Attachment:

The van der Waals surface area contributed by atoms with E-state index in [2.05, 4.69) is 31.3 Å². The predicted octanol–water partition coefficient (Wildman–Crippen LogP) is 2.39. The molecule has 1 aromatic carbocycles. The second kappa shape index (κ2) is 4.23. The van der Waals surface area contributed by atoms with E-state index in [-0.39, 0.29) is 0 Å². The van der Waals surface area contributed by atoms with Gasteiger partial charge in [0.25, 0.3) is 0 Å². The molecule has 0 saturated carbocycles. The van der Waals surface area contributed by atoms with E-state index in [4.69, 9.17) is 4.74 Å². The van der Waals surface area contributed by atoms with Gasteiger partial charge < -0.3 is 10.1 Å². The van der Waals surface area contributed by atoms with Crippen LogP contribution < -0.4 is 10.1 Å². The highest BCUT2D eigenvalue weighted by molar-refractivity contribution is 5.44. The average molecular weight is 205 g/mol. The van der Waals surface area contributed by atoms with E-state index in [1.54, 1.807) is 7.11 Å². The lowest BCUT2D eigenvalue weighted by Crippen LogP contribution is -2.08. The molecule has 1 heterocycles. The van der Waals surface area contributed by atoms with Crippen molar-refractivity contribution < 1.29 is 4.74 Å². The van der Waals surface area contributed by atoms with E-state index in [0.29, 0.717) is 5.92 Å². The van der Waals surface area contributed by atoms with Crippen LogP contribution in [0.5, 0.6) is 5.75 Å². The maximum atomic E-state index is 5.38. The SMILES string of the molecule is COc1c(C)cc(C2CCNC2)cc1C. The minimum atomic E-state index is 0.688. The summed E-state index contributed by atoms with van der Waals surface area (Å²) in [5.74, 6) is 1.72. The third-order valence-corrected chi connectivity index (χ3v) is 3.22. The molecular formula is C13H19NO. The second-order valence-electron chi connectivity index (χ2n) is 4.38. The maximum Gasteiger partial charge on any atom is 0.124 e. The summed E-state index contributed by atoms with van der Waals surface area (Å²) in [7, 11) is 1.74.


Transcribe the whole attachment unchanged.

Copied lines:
The van der Waals surface area contributed by atoms with E-state index in [2.05, 4.69) is 31.3 Å². The predicted octanol–water partition coefficient (Wildman–Crippen LogP) is 2.39. The molecule has 1 aromatic carbocycles. The second kappa shape index (κ2) is 4.23. The van der Waals surface area contributed by atoms with E-state index in [-0.39, 0.29) is 0 Å². The van der Waals surface area contributed by atoms with Gasteiger partial charge in [0.25, 0.3) is 0 Å². The molecule has 0 saturated carbocycles. The van der Waals surface area contributed by atoms with E-state index in [4.69, 9.17) is 4.74 Å². The van der Waals surface area contributed by atoms with Gasteiger partial charge < -0.3 is 10.1 Å². The van der Waals surface area contributed by atoms with Crippen LogP contribution < -0.4 is 10.1 Å². The highest BCUT2D eigenvalue weighted by molar-refractivity contribution is 5.44. The average molecular weight is 205 g/mol. The van der Waals surface area contributed by atoms with E-state index in [1.54, 1.807) is 7.11 Å². The lowest BCUT2D eigenvalue weighted by Crippen LogP contribution is -2.08. The molecule has 1 heterocycles. The van der Waals surface area contributed by atoms with Crippen molar-refractivity contribution < 1.29 is 4.74 Å². The van der Waals surface area contributed by atoms with E-state index in [0.29, 0.717) is 5.92 Å². The van der Waals surface area contributed by atoms with Crippen LogP contribution in [0.5, 0.6) is 5.75 Å². The maximum atomic E-state index is 5.38. The SMILES string of the molecule is COc1c(C)cc(C2CCNC2)cc1C. The minimum atomic E-state index is 0.688. The summed E-state index contributed by atoms with van der Waals surface area (Å²) in [5.74, 6) is 1.72. The third-order valence-corrected chi connectivity index (χ3v) is 3.22. The molecular formula is C13H19NO. The second-order valence-electron chi connectivity index (χ2n) is 4.38. The maximum Gasteiger partial charge on any atom is 0.124 e. The summed E-state index contributed by atoms with van der Waals surface area (Å²) in [7, 11) is 1.74.